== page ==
Is failing to lower fossil fuel emissions a harbinger of Canada’s unsuccessful climate policies?

By Lianne Ohayon, News & Campus Life Staff Writer 

An Oil Well on the Saskatchewan Prairies.
Image Source: PxHere

Amidst COP28’s promises of slowing global warming and weaning off of fossil fuels, the Canadian oil and gas industry has reported that almost 500 more wells will be drilled in 2024, bringing the total number of projects to over 6,200. This 8% increase results from the desire of producers to take advantage of the more cost-efficient and rapid distribution of crude oil via the new developments of the Trans Mountain pipeline. 

Even a seemingly marginal increase like 8% is unfortunate; Canada’s goal to reduce its carbon emissions by 40% from 2005 to 2030 is becoming increasingly elusive. In fact, Canada’s prospective increase in oil production by 2030 ranks it fourth in the world after Brazil, the United States, and Saudi Arabia. Out of all the countries in the G7, it has performed the worst when it comes to promoting and sustaining significant reductions in greenhouse gases. 

Does this 8% increase signify a larger trend within the Canadian climate agenda? How has a supposed champion of slowing global warming fallen from its position as a pioneer in climate action? And, have Canadian climate policies been adapted and enforced in tandem with global climate agreements Canada has signed?

The Canadian government’s recent actions to tackle climate change reflects a hypothetical desire to achieve a more environmentally-conscious society. 

The Pan-Canadian Framework on Clean Growth and Climate Change, the centerpiece of Prime Minister Justin Trudeau’s plan for lowering greenhouse gas emissions and protecting natural reserves, was adopted by the First Premiers of most Canadian provinces/territories in 2016. In this framework, the Canadian government establishes the goal of lowering greenhouse gas (GHG) emissions from the 742 megatonne trajectory in 2016 to 523 megatonnes by 2030. 

To do so, the Framework proposes the following policies: pricing carbon pollution, supporting the growth of the Canadian renewable energy sector, promoting climate resilience, and investing in clean technology and innovation. Through the consistent reporting on emissions and the proper implementation of the outlined climate policy, a gradual shift to a low-carbon government was said to occur. 

Canada also signed the Paris Agreement, whereby the country has committed to “reducing its greenhouse gas emissions by 30% below 2005 levels by 2030.” Finally, fostering partnerships with First Nations, Inuit, and Métis leaders to push forward initiatives to slow climate change has been an important facet of Canadian climate policy.

However, in reality, Canada is not on track to fulfill its obligation as outlined by the Paris Agreement. Though these climate policies appear stringent on paper and on par with international GHG regulations, the Framework falls through when reviewing the specific legislations, especially in the case of the Trans Mountain pipeline expansion.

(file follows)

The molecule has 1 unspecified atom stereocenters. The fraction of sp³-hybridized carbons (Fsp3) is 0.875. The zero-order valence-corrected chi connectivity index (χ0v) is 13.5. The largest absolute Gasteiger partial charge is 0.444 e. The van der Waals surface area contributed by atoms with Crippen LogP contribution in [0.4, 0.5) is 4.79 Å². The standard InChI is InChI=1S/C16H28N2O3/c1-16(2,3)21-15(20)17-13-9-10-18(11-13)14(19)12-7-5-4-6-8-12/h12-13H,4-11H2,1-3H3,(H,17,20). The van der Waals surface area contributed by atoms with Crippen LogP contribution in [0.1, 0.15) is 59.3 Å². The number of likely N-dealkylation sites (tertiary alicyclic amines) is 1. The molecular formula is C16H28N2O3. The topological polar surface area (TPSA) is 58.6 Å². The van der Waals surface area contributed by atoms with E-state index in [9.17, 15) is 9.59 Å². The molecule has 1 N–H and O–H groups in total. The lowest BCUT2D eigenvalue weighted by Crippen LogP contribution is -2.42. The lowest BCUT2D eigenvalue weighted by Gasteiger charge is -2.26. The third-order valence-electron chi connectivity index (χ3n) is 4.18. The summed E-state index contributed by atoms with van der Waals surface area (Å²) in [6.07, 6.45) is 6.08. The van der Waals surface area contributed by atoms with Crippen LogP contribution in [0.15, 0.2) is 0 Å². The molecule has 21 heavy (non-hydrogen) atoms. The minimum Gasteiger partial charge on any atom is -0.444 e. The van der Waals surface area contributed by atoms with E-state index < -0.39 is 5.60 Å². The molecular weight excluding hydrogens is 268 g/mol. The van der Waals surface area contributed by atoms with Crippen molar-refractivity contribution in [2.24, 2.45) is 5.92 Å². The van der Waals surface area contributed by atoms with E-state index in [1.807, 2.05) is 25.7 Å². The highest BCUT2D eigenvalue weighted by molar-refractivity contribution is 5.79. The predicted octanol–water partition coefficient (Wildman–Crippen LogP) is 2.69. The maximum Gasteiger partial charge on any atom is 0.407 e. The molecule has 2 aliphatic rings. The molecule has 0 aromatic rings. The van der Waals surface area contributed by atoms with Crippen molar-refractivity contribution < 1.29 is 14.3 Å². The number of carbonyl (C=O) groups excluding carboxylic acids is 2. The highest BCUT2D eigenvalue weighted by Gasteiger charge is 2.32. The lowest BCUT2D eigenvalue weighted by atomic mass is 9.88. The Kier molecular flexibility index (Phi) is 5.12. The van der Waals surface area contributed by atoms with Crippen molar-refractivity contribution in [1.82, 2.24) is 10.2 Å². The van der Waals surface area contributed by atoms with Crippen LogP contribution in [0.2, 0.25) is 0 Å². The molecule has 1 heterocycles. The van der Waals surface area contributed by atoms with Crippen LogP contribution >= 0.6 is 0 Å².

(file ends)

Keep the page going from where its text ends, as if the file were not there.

This pipeline currently spans 1,150 kilometers, carrying crude oil from Edmonton to various destinations along the West Coast, even reaching Washington, U.S.A. The Trans Mountain pipeline, as it stands, is already an environmental disaster, with 84 spills occurring from 1961 to 2019; more recent leaks substantially affected water cleanliness for First Nations groups. 

Despite these incidents, in 2012, Kinder Morgan Inc., then-owner of the Trans Mountain pipeline, proposed a thousand kilometer expansion to substantially increase the capacity of the pipeline. The expansion would also dramatically alter the environment, put endangered wildlife (like the spotted owl) at risk, and increase the chances of oil leakages. 

Contrary to the aim for sustainability, Prime Minister Trudeau fervently supported the expansion project, saying that a “choice between pipelines and wind turbines” would be counterproductive regarding Canada’s ambitions as a global power. 

In 2018, the Canadian government purchased the Trans Mountain Corporation for C$4.5 billion; it has since invested C$35 billion into the project — one riddled with delays and mismanagement of funds. 

As such, a challenging dilemma arises: Canada’s ambitious climate policies, juxtaposed with the continued expansion of the Trans Mountain pipeline and the digging of oil wells, casts doubt over the future of sustainability in Canada. 

If the guidelines established in the Paris Agreement are to be met, there must be a serious reflection of conduct towards companies and organizations that endorse the production of GHG emissions. 

If Canada wants to maintain its reputation as a supposed leader in the fight against climate change, lessons could be learned by gazing inward and preventing government-endorsed environmental destruction before establishing broader goals (i.e., Canada’s plan to cut methane emissions by 75%) that the country has already had trouble meeting. 

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